2019 Bugatti Chiron Sport ‘110 Ans’ Edition
Bugatti is celebrating its 110th anniversary this year, and in keeping with its reputation for celebrating anniversaries in style, it’s bringing a special edition Chiron to the 2019 Geneva Motor Show. The special edition model, called the Chiron Sport “110 Ans,” is essentially a love letter for Bugatti, from Bugatti. It’s limited to just 20 units, and it’s dressed up in the finest exclusive touches you can find in the business. The special edition ode to Bugatti’s heritage will be the centerpiece of Bugatti’s exhibit in Geneva, though it may or may not be joined by a mysterious one-off hypercar that Bugatti is also rumored to have a spot for in its booth in Geneva. But that’s a different story. This is all about the Bugatti Chiron Sport 110 Ans Edition, a fitting celebratory piece to Bugatti’s long and storied history in the business.
2022 Bugatti SUV
Ever since it was brought back to life in the late 1980s, Bugatti has offered only one vehicle at the time. And between the EB110 and the Veyron, there was a 10-year hiatus when the French built only concept cars. This strategy will end soon, as Bugatti finally seems ready to add a second vehicle to its current portfolio, in the form of a luxury, performance-oriented SUV.
Rumors about Bugatti planning to add a second vehicle to the lineup have been flying around ever since the company unveiled the 16C Galibier concept in 2009. For many years, it was believed the Bugatti would finally build a sedan, mostly because the French have developed no fewer than three four-door concept cars since the early 1990s. However, while Bugatti CEO Stephan Winkelmann thinks that a modern version of the Royale limousine would be popular, an SUV makes more sense financially. With that in mind, we rendered what the upcoming Bugatti SUV might look like and gathered all the information we know so far into a speculative review.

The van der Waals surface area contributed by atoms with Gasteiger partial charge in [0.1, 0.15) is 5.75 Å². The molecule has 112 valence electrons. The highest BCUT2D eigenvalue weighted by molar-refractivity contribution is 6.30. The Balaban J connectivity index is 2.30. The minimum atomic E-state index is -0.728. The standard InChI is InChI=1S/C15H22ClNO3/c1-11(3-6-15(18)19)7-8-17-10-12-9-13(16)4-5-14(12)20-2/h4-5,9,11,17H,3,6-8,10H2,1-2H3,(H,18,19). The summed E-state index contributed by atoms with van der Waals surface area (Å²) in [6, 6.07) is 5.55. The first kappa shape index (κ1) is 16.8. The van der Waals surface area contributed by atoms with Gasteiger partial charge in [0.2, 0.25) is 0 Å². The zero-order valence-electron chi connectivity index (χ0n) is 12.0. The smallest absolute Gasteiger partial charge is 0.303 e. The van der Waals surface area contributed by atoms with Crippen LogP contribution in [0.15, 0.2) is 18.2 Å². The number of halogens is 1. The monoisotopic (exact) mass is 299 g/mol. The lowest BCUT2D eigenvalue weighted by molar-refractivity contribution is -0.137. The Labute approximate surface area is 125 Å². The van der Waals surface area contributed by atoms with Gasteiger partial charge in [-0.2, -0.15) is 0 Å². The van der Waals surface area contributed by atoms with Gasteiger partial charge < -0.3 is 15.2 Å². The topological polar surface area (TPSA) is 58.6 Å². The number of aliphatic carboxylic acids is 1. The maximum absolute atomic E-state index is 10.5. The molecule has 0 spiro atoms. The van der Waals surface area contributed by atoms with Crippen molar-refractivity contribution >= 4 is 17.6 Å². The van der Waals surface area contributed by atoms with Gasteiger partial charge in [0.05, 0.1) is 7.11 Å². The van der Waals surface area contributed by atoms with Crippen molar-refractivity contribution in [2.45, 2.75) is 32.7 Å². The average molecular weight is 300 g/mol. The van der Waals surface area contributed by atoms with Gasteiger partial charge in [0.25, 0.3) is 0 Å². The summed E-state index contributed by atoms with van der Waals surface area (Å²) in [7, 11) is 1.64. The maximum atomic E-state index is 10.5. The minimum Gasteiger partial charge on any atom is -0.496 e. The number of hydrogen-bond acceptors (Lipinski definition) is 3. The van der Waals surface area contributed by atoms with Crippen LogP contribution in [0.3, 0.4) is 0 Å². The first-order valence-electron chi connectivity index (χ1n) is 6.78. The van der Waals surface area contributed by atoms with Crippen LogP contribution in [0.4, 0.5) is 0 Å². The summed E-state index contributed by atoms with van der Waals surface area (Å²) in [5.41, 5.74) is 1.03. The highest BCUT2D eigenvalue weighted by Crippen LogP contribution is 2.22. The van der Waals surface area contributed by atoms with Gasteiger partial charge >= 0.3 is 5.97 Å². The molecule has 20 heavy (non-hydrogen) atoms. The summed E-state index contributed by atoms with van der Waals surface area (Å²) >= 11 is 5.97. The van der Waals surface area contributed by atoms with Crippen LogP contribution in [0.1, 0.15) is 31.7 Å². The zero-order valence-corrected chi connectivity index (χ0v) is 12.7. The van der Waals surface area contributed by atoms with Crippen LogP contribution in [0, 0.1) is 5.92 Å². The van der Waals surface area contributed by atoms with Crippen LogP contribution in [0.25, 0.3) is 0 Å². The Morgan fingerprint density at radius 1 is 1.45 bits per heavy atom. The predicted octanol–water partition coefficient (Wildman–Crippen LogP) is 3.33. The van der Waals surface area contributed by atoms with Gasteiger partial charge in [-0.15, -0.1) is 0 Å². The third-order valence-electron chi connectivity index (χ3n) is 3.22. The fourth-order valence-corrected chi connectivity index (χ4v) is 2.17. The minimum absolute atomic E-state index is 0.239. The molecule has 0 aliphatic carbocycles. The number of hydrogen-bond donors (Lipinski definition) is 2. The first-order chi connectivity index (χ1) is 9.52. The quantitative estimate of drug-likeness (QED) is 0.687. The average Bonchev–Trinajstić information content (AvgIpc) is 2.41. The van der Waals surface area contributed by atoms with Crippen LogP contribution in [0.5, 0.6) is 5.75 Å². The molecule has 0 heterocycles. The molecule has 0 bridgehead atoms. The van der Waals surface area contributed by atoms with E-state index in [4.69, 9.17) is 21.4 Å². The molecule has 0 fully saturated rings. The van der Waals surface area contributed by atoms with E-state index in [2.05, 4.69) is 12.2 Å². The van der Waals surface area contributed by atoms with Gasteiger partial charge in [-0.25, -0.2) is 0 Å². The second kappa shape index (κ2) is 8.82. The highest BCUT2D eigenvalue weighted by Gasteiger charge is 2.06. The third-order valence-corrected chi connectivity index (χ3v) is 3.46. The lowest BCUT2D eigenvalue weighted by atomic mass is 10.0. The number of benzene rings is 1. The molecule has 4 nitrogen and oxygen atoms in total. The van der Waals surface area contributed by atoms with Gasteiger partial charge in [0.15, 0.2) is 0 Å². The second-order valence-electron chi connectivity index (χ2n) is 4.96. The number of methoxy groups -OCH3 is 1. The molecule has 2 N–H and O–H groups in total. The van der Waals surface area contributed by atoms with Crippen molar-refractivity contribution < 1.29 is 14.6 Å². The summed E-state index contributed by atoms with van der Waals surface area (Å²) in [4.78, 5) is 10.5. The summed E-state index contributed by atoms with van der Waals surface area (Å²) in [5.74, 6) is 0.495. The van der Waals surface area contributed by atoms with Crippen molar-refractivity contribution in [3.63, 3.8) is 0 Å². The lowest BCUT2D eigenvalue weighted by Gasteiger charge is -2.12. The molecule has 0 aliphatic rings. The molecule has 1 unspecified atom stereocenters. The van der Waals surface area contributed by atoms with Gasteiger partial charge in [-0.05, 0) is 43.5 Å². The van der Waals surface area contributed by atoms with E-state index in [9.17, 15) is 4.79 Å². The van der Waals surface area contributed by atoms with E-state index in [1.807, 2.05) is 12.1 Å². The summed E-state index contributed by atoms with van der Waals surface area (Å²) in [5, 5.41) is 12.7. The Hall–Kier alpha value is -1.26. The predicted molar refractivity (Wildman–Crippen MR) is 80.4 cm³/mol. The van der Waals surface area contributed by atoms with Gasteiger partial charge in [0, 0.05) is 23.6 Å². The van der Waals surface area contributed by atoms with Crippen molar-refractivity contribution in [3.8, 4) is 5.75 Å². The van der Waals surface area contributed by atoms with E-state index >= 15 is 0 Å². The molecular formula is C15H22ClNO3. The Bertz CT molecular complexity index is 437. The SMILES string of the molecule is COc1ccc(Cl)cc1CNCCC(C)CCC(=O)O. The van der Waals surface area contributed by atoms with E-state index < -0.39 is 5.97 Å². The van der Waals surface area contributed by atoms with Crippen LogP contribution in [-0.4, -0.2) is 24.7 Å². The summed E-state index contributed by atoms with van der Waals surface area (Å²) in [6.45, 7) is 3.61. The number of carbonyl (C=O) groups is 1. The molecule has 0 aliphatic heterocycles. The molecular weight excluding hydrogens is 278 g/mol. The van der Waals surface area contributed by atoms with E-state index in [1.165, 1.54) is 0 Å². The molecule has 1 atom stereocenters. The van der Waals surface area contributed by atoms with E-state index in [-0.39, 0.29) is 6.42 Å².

2019 Bugatti Divo
The Bugatti Divo is a track-focused version of the Chiron. It’s also the supercar through which Bugatti revived its coachbuilding tradition after seven decades. Although based on the Chiron, the Divo looks significantly different, boasting what appears to be a new design language.
The Divo isn’t Bugatti’s first attempt to turn the Chiron into a better car at the track. The Chiron Sport was the first to bring enhanced dynamics, but the Divo takes everything to a new level with significantly higher performance in terms of lateral acceleration, agility, and cornering. As Bugatti puts it, the Divo "is made for corners."
Just like the Chiron, the new supercar is named after a famous Bugatti racing driver. This time around, it’s Albert Divo - a two-time winner of the Targa Florio race on the mountainous roads of Sicily in the late 1920s. Unlike the Chiron, which is limited to 500 units, the Divo will be built in only 40 examples. Let’s see what makes it special.
2018 Bugatti Chiron Sport